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Key High School students use growing skills for community


Agricultural education doesn't happen only on school-owned soil for Carroll County students.

In classes and through Future Farmers of America chapters, students cooperate in dozens of community projects, said Joe Linthicum, agriculture teacher at Francis Scott Key High School.

"Cooperation is one of the aims we strive for," Mr. Linthicum said. "The more help you get, the easier it gets done."

The work also can give the students contacts with community bTC leaders and business people who could help them later in their careers, he said.

His students in crop science and horticulture recently transplanted flowers into 26 hanging baskets that will line Main Street in Westminster.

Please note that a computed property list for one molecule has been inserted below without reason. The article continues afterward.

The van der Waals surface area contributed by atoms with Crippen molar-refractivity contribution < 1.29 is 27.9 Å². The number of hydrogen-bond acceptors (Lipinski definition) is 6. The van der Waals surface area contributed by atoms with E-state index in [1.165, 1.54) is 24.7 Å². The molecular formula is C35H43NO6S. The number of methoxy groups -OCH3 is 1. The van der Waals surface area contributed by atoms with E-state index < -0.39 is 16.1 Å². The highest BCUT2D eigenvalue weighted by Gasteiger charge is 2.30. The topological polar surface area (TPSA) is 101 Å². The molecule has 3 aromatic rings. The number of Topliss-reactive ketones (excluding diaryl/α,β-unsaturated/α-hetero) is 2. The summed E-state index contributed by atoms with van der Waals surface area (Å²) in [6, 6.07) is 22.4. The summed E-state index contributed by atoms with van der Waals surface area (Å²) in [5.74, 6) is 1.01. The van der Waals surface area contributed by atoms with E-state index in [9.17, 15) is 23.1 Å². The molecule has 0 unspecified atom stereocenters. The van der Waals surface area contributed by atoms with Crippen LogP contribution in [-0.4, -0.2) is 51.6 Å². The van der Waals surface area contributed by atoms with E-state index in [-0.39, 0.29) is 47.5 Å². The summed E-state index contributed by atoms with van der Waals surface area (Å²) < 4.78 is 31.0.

The Carroll Garden Club provided the plants and baskets. The students lined the baskets with Spanish moss and filled them with potting soil. Friday, they transplanted the plants, such as coreopsis, salvia and snapdragons. They will hang the baskets along Main Street on May 28.

The same students also grew more than 700 impatiens for the Union Bridge Volunteer Fire Department to distribute at its Mothers' Day breakfast.

"It gives the school a good name," said junior Craig Bowers, and is a nice thing to do for the mothers, especially those who don't have family near.

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